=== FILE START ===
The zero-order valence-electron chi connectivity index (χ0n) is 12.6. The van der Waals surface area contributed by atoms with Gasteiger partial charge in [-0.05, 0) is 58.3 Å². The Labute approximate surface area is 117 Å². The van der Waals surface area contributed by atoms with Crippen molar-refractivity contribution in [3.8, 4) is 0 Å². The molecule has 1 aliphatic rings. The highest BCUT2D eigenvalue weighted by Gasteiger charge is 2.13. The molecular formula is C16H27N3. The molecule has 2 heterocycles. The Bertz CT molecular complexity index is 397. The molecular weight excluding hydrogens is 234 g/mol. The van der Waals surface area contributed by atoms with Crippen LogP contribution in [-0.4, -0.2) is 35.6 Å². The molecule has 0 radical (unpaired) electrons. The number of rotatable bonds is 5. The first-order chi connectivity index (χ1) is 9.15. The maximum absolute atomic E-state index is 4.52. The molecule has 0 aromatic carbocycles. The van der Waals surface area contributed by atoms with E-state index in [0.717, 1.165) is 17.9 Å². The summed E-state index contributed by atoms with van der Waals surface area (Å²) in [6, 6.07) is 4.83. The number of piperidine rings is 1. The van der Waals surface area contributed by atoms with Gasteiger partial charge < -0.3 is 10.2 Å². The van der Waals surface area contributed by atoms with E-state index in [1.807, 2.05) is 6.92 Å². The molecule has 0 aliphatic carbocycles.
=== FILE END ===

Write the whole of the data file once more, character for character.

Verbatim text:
The zero-order valence-electron chi connectivity index (χ0n) is 12.6. The van der Waals surface area contributed by atoms with Gasteiger partial charge in [-0.05, 0) is 58.3 Å². The Labute approximate surface area is 117 Å². The van der Waals surface area contributed by atoms with Crippen molar-refractivity contribution in [3.8, 4) is 0 Å². The molecule has 1 aliphatic rings. The highest BCUT2D eigenvalue weighted by Gasteiger charge is 2.13. The molecular formula is C16H27N3. The molecule has 2 heterocycles. The Bertz CT molecular complexity index is 397. The molecular weight excluding hydrogens is 234 g/mol. The van der Waals surface area contributed by atoms with Crippen LogP contribution in [-0.4, -0.2) is 35.6 Å². The molecule has 0 radical (unpaired) electrons. The number of rotatable bonds is 5. The first-order chi connectivity index (χ1) is 9.15. The maximum absolute atomic E-state index is 4.52. The molecule has 0 aromatic carbocycles. The van der Waals surface area contributed by atoms with E-state index in [0.717, 1.165) is 17.9 Å². The summed E-state index contributed by atoms with van der Waals surface area (Å²) in [6, 6.07) is 4.83. The number of piperidine rings is 1. The van der Waals surface area contributed by atoms with Gasteiger partial charge < -0.3 is 10.2 Å². The van der Waals surface area contributed by atoms with E-state index in [1.807, 2.05) is 6.92 Å². The molecule has 0 aliphatic carbocycles.